My bridge club swaps gifts at Christmas, this year the theme is "paper". Does anyone have any suggestions other than stationary, paperback books or greeting cards?
A packet of origami paper and a "how to" book.
Designer Paper plate / napkins
Origami holiday ornaments
Create a small piece of abstract art using shredded rice paper. (Can get at artists supply shop.)
Hey, whats wrong with a book... just make it unique. How about a "pop-up"... they can be pretty cool.
Maps (Venice, Sydney, the Moon...)
How about a book on how to make paper toys? Do a search on paper toys, you will surprised how intricate and fun they are.
Calendars are always appreciated at this time of year. I am always looking for a cool one to mark in the New Year.
Origami Christmas ornaments ! Borrow a book from the Library and get some nice paper, and go wild ! You can even make small ones and attach them to jewelry findings like french-hook earring posts.
Cover an old lampshade frame with a map or pretty paper.
With cold/flu season approaching, who can't use boxes of the good tissues?
Print and assemble custom bridge score pads for your group.
An inexpensively framed print is nice. You could probably easily find one of (wait for it) a bridge!
Personally, I love nice stationery - it makes me feel elegant to use 'the good stuff' for a note to my son's teacher! Add a nice pen for that really extravagant mood!
How about a pretty basket with paper plates, napkins, and a couple of paper table cloths from your area dollar store?
Paper models (like dollhouse models) are a wonderful way to show what paper can do.
Wrap small, everyday items in the Funny Papers.
How about 2 or 3 (or just 1, depends on your spending limit) note pads that come with a magnet so you can put it on your fridge and use for grocery lists or whatever. I love getting these myself because I go through them quick!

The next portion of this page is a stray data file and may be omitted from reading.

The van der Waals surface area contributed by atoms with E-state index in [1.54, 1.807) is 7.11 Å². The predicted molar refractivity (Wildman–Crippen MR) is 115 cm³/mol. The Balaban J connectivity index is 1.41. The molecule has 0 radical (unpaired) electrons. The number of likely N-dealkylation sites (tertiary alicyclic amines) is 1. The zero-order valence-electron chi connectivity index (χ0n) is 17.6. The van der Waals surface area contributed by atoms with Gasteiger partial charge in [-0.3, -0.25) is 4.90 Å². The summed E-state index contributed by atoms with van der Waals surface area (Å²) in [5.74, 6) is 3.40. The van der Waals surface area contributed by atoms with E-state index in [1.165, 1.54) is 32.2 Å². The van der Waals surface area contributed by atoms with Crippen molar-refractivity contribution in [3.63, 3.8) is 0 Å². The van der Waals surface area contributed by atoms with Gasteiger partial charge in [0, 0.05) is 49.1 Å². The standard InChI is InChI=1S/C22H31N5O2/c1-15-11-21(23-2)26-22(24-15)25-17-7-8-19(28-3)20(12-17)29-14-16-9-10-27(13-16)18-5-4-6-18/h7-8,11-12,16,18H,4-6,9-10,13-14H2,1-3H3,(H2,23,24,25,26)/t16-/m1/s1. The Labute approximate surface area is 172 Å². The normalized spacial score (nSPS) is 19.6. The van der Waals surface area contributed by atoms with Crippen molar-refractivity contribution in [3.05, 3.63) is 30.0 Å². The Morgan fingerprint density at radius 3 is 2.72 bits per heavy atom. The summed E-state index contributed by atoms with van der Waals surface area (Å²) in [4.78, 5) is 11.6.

Nobody mentioned a packet of postage stamps to use with the stationery everyone else is giving. Maybe make a little felt holder for them decorated with beads or sequins, etc.
Find something they're into a get them a magazine subscription if it's not too costly.
Post it notes or one of those note pad cubes. How 'bout a selection of gift bags and/or wrapping paper? Bridge tallies or score sheets. A selection of cocktail napkins is always nice too.
If you don't have to be "elegant, how about toilet paper and/or paper towels. I don't use paper towels all that much so I don't buy them, but every once in a while I wish I had a roll. One can ALWAYS use toilet paper. Just a thought!
How about tickets to an event, a movie, a museum, etc.? There's also posters, photos, scrapbooks, card games (like Wizard), and puzzles.
Scrapbooking and card supplies - pictures are printed on paper.. personal ones, or drawings, match books, coasters, stamps, colored saran wraps, holiday baggies for baked goods, ribbons, fancy toilet paper, maps, cook books or holiday wrapping.
Gift subscription to a magazine or newspaper.
Crossword puzzles (book of). Scratch card. Paper fan.
I have no idea what the cost is, but you can visit these folks and find out how to make a "fake newspaper!". You can make up stories about the people in your group, what was happening the year each was born, etc.
If you have a Craft World close, I got a replica of a $1,000,000.00 dollar bill!
I copy it for each persons birthday and tell them they are "one in a million" or worth "a million dollars" to me.
Paper crafts of any kind
Photo holders out of clothes pins-covered in paper/sitckers
Phot0 cubes made out of recucled CD holders
Monogrammed Composition notebooks
Photo album with hand crafted pages
Decorate a CD holder with decorative paper and use to present a gift card
Hand stamped greeting cards
A greeting card holder/monthly divider
Hand atamped not paper
hand stamped Recipe cards
Styrafoam ball covered with letters/pictures cut out and glued on
I was thinking of Origami dollar bills. My daughter gets them as tips sometimes. She has an elephant, a bow tie and a paper airplane in her collection so far. Ask around you may know someone who knows how to do this. I'm sure directions are online somewhere. I bet youtube has it on video.
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